The sale of new petrol and diesel cars and vans will be banned from 2030 and hybrid vehicles outlawed five years later, Boris Johnson will announce today.
Diesel lorries will also be phased out in the attempt to meet climate change targets. There will be a significant expansion of grants for domestic energy improvements and new funding for nuclear and hydrogen power.
The phasing out of the combustion engine, particularly in built-up areas, is seen as essential to cutting air pollution, which contributes to about 40,000 premature deaths a year. In February the prime minister said he would bring forward a ban on the sale of new petrol and diesel cars from 2040 to 2035.
Mr Johnson will present today’s measures as part of a job-creating “green industrial revolution” as he seeks to blunt opposition to the extra costs to households and businesses in the switch to a low-carbon economy.
Britain has a legal target to cut greenhouse gases to net zero by 2050, requiring huge reductions in emissions. Remaining pollution from hard-to-treat sectors such as aviation must be offset by measures such as planting trees.
There is also pressure on the prime minister to set out ambitious action to tackle the climate crisis as host of the United Nations Cop26 summit, which was delayed by the pandemic and will now take place in Glasgow in November next year. Mr Johnson’s ten-point plan includes:
• Confirmation of £1.3 billion for new charging points for electric vehicles and £582 million in grants to make them more affordable.
• Investment of £500 million to develop mass-scale electric batteries.
• An additional £1 billion to make homes and businesses more efficient, including another year’s subsidies for domestic energy improvements.
• Another £525 million to develop new large and small-scale nuclear power stations.
• Up to £500 million to test hydrogen cooking and heating in homes as a less polluting alternative to gas.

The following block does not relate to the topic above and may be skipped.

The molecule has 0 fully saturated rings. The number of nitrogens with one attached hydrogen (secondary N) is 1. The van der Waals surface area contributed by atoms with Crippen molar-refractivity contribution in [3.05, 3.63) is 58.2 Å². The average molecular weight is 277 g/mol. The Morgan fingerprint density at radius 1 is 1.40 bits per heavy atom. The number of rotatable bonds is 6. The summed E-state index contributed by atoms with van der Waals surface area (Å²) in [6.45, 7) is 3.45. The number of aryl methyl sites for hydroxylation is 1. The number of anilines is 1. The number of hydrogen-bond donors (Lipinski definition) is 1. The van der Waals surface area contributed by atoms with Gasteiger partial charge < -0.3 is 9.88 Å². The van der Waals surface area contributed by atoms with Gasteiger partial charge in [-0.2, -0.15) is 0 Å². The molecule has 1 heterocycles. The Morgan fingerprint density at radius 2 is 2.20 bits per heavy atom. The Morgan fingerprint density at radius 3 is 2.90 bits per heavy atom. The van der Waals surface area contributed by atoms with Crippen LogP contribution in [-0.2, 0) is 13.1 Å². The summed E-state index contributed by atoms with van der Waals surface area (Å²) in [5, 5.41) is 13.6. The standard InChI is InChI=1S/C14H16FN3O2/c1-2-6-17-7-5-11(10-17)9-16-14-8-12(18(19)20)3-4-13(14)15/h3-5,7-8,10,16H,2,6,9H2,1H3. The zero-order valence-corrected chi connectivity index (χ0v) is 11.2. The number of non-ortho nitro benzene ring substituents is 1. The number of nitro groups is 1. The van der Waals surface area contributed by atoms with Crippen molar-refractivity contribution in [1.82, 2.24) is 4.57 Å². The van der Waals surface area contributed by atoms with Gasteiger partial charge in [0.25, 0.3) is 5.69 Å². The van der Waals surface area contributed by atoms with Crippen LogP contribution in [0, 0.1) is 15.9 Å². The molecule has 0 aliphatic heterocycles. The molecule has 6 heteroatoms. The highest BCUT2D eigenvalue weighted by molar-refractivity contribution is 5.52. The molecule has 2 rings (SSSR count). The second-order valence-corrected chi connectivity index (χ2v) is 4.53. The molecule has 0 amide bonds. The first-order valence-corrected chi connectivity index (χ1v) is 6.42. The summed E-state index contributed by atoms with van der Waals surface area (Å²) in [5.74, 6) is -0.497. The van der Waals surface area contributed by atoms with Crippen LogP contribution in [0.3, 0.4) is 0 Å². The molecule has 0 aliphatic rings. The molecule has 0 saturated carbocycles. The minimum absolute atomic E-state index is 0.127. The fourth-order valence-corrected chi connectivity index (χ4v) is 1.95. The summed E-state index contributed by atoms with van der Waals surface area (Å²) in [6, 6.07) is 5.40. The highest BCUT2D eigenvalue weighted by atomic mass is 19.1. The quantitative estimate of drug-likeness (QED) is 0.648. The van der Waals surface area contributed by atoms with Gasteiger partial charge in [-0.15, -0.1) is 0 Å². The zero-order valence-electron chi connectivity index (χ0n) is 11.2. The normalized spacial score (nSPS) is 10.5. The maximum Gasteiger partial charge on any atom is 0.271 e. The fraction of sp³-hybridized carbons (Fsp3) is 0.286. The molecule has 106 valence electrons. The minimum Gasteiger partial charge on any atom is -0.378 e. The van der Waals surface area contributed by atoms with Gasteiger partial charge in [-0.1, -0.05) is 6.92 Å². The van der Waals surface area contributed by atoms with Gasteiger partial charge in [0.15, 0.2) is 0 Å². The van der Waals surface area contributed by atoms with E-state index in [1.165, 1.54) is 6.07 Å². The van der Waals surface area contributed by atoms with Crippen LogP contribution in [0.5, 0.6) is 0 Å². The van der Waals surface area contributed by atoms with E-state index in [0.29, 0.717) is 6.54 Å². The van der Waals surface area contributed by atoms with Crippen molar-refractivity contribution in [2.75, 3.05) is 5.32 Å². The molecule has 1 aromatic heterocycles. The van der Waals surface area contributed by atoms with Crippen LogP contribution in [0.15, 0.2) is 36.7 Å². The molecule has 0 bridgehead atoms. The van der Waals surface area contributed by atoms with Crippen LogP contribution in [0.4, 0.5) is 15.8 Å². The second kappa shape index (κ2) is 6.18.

Some green groups were disappointed at the scale of the new investment, claimed by the government to total £4 billion, but they hailed the phasing-out of petrol and diesel sales as an important step to the target of a carbon-neutral country by 2050.
Rebecca Newsom, Greenpeace UK’s head of politics, said that it was a “landmark announcement” and a “turning point on climate action”.
Tanya Steele, chief executive of the environmental group WWF, said: “The government has fired the starting gun on the action we need to really transform our transport, homes and economy to overcome the climate and nature emergency. The more we drive down emissions, the more we will reap the rewards not just in tackling this crisis but in good jobs, cleaner air and a competitive edge for UK businesses in the growing global clean economy.”
Motor industry leaders have criticised the early phase-out, insisting that new cars will be unaffordable for most motorists. At present the up-front cost of electric cars can be about £10,000 above petrol and diesel equivalents, mainly because of battery production.
Ian Howells, senior vice-president of Honda Europe, has said that an “approach that relies on expensive electric cars risks turning driving into a privilege only afforded to the wealthy”.
The government will say today that £582 million of grants will be available to make more green vehicles “cheaper to buy”. It is similar to the £532 million pledge made in the March budget to support the purchase of green vehicles.
At the time the direct taxpayer-backed grant to buy new electric cars was cut from £3,500 to £3,000. Ministers have previously committed themselves to the existing support package only until March 2023, raising concerns that the grant could then be scrapped.
The government also said that £1.3 billion would be spent on chargers for electric cars. The move came 24 hours after research by the AA found that only one in six local councils had installed chargers on residential roads — vital for motorists without a driveway or garage to recharge vehicles.
Edmund King, the AA president, said the 2030 target was “incredibly ambitious”, adding that charging was one of the biggest barriers to electric car ownership, “particularly for the third of drivers without off-street parking”.